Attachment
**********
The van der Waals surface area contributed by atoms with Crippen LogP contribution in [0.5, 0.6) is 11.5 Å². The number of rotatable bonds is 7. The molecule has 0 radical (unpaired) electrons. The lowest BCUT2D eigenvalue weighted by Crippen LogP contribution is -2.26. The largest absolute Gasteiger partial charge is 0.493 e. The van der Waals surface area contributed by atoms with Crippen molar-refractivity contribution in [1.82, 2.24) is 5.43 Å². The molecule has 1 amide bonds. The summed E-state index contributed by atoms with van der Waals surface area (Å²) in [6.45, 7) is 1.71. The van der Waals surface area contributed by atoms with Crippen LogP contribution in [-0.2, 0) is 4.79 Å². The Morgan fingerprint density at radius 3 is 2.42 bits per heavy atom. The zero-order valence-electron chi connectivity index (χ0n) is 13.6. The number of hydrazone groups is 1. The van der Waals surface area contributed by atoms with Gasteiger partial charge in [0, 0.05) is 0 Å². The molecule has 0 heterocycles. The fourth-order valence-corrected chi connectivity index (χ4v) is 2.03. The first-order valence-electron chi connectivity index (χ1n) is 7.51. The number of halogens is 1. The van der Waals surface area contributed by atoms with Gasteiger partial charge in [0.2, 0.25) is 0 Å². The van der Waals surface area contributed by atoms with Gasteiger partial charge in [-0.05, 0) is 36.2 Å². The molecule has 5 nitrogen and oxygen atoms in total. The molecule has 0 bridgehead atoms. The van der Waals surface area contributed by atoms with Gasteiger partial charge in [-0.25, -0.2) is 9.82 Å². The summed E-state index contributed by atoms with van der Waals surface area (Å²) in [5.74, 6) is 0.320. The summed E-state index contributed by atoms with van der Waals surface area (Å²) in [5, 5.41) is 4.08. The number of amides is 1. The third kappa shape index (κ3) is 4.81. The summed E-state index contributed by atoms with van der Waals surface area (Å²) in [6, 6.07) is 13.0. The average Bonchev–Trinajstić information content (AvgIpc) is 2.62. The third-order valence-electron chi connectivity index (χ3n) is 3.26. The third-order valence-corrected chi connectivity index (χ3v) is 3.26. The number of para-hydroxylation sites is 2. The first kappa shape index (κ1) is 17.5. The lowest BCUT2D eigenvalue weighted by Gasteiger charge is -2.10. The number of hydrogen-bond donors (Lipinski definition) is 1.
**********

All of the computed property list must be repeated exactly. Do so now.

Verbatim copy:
The van der Waals surface area contributed by atoms with Crippen LogP contribution in [0.5, 0.6) is 11.5 Å². The number of rotatable bonds is 7. The molecule has 0 radical (unpaired) electrons. The lowest BCUT2D eigenvalue weighted by Crippen LogP contribution is -2.26. The largest absolute Gasteiger partial charge is 0.493 e. The van der Waals surface area contributed by atoms with Crippen molar-refractivity contribution in [1.82, 2.24) is 5.43 Å². The molecule has 1 amide bonds. The summed E-state index contributed by atoms with van der Waals surface area (Å²) in [6.45, 7) is 1.71. The van der Waals surface area contributed by atoms with Crippen LogP contribution in [-0.2, 0) is 4.79 Å². The Morgan fingerprint density at radius 3 is 2.42 bits per heavy atom. The zero-order valence-electron chi connectivity index (χ0n) is 13.6. The number of hydrazone groups is 1. The van der Waals surface area contributed by atoms with Gasteiger partial charge in [0, 0.05) is 0 Å². The molecule has 0 heterocycles. The fourth-order valence-corrected chi connectivity index (χ4v) is 2.03. The first-order valence-electron chi connectivity index (χ1n) is 7.51. The number of halogens is 1. The van der Waals surface area contributed by atoms with Gasteiger partial charge in [0.2, 0.25) is 0 Å². The van der Waals surface area contributed by atoms with Gasteiger partial charge in [-0.05, 0) is 36.2 Å². The molecule has 5 nitrogen and oxygen atoms in total. The molecule has 0 bridgehead atoms. The van der Waals surface area contributed by atoms with Gasteiger partial charge in [-0.25, -0.2) is 9.82 Å². The summed E-state index contributed by atoms with van der Waals surface area (Å²) in [5.74, 6) is 0.320. The summed E-state index contributed by atoms with van der Waals surface area (Å²) in [5, 5.41) is 4.08. The number of amides is 1. The third kappa shape index (κ3) is 4.81. The summed E-state index contributed by atoms with van der Waals surface area (Å²) in [6, 6.07) is 13.0. The average Bonchev–Trinajstić information content (AvgIpc) is 2.62. The third-order valence-electron chi connectivity index (χ3n) is 3.26. The third-order valence-corrected chi connectivity index (χ3v) is 3.26. The number of para-hydroxylation sites is 2. The first kappa shape index (κ1) is 17.5. The lowest BCUT2D eigenvalue weighted by Gasteiger charge is -2.10. The number of hydrogen-bond donors (Lipinski definition) is 1.